|Fig. 1: A Hywind turbine before being towed to sea. (Source: Wikimedia Commons|
When thinking about wind farms, most people imagine a large series of wind turbines on some barren landscape, but few know about the existence of offshore wind farms. While America just built its first offshore wind farm in 2016, there have already been a handful operating for many years in Europe and Asia. [1,2] The wind turbines mounted offshore work similarly to those on land, in which wind spins the turbines and generators convert this mechanical power into electricity, but their larger size (Fig. 1) coupled with higher wind speeds means that offshore wind turbines on average generate more energy per hour.  However, building these large turbines immediately offshore presents problems for "military radar operations, the shipping industries, fisheries, bird life and tourism," writes a reporter from BBC News, and has led to the development of Scotland's Hywind Project farther away from the coast. 
Touted as the world's "first floating wind farm," the Hywind Project involved mounting five Hywind wind turbines twenty-five kilometers off the coast of Scotland mid 2017. Each turbine is twenty-five meters high, with seventy-eight meters submerged underwater, and is anchored to the seafloor by three cables (Fig. 2). To keep the turbines stable, the company behind the project, Norway's Statoil, which surprisingly deals in oil and gas primarily but looking to expand their investments, adapts "spar buoy" technology from said oil and gas industries by using giant cylinders filled with water and ballast (sand, gravel, etc.) as additional support.  These five turbines alone will power 20,000 homes, a little low especially since in total the farm is supposed to generate 30 megawatts. 
|Fig. 2: An illustration of how the turbine is tethered to the sea floor. (Source: Wikimedia Commons)|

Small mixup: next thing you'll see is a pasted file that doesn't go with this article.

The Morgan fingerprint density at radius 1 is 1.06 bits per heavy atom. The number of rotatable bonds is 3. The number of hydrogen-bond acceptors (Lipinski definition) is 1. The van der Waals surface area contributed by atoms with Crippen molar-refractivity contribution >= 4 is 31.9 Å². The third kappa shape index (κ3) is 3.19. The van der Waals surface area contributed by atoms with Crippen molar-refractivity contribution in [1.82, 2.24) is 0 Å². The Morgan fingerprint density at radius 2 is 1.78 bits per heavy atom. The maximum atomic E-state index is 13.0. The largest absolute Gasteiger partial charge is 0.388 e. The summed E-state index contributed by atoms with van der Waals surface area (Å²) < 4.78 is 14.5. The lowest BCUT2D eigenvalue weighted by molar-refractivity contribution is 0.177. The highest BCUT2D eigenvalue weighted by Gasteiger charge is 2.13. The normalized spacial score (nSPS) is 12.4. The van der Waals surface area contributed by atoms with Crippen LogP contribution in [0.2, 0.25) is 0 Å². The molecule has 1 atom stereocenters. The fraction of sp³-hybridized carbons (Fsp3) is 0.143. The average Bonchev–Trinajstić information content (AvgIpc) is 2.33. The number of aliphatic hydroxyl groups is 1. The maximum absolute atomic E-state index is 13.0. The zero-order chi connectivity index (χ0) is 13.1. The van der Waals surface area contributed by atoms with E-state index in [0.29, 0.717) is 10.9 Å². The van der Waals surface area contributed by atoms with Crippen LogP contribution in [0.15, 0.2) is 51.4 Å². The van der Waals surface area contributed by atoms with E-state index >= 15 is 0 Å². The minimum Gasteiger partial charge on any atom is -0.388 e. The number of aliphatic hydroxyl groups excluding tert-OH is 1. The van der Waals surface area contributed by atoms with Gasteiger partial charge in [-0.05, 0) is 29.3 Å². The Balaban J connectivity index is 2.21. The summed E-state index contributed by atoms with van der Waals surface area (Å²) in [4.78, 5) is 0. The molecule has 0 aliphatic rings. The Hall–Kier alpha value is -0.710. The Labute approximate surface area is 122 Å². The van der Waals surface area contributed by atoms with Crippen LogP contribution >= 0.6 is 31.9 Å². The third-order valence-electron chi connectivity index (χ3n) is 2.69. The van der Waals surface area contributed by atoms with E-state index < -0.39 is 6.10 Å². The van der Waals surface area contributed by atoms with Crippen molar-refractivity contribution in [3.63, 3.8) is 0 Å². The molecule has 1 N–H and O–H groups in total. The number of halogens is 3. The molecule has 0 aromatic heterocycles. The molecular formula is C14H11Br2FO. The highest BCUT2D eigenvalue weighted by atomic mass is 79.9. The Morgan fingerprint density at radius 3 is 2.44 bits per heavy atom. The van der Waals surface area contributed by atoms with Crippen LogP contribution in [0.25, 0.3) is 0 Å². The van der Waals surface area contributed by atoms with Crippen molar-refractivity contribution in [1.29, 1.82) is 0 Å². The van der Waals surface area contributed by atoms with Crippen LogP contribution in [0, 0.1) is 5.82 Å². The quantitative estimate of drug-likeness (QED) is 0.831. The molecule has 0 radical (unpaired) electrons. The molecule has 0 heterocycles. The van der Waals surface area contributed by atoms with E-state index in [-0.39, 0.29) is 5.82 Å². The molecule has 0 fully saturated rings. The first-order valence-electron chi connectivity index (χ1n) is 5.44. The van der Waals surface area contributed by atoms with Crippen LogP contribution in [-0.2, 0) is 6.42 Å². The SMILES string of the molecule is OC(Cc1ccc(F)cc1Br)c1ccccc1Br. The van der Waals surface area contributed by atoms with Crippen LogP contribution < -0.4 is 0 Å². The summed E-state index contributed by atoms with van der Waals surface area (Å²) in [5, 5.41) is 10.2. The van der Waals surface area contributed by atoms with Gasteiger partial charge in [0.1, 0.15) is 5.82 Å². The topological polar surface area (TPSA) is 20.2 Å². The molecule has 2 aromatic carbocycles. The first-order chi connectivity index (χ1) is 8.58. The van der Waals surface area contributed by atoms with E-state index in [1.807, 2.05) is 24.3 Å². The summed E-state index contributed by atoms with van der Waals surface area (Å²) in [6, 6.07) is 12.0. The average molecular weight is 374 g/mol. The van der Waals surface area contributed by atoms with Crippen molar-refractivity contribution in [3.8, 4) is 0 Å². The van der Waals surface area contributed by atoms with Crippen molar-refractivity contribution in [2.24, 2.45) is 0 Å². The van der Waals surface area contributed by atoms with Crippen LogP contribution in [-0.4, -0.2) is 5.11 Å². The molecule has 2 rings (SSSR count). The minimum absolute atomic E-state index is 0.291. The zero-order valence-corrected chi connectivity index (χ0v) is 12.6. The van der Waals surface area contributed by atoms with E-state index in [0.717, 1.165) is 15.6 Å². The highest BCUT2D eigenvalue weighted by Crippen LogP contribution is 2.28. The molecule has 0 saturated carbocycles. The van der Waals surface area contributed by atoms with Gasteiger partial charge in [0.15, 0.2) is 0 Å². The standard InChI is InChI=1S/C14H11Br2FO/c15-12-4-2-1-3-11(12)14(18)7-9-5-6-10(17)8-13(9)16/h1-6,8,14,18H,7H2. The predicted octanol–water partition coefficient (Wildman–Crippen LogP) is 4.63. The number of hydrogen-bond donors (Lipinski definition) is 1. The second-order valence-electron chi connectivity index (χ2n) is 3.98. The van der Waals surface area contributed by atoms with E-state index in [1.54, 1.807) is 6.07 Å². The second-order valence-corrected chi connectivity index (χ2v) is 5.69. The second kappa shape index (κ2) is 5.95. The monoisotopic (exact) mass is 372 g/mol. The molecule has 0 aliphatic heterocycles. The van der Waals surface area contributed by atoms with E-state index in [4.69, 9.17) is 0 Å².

The biggest obstacle to the Hywind Project and future floating wind farms is the cost. The Hywind Project cost 250 million USD. Though governments have offered subsidies, initial costs remain high, especially to transport the larger turbines out to sea.  As expensive as it is, moving wind farms farther away from coasts poses huge benefits. As previously mentioned, current offshore wind farms can deter tourists who find the turbines unsightly, interfere with military surveillance systems, kill bird life, and disturb fish habitats and disrupt the fishing industry.  The ability to build in deeper waters opens up possibilities for countries seeking sources of renewable energy that do not have the land to build on or coasts not conducive to traditional offshore farms, like the "steeply shelved coastlines" of western United States or Japan.  It is important to note, though, that the expense of the cables that connect turbines to mainline grids limits is a limiting factor in how far away floating wind farms can be placed. 
Scotland's Hywind Project is an exciting first step, and there are many other floating wind farms, like the Hornsea Wind Farm, being planned. Though high costs are preventing widespread development, there are hopes that there will be improvements in technology, decreases in material cost, and lower costs that come with mass production to help floating wind farms become more prevalent.
© Regina Nguyen. The author warrants that the work is the author's own and that Stanford University provided no input other than typesetting and referencing guidelines. The author grants permission to copy, distribute and display this work in unaltered form, with attribution to the author, for noncommercial purposes only. All other rights, including commercial rights, are reserved to the author.
 "Offshore Wind Energy," Environmental and Energy Study Institute, October 2010.
 T. Schlossberg, "America's First Offshore Wind Farm Spins to Life," New York Times, 14 Dec 16.
 J. Madslien, "Floating Wind Turbine Launched," BBC News, 5 Jun 09.
 N. Thomas, "World's First Floating Wind Farm Towed to North Sea Base," Financial Times, 2 Aug 17.
 A. Vaughan, "World's First Floating Windfarm to Take Shape Off Coast of Scotland," The Guardian, 27 Jun 17.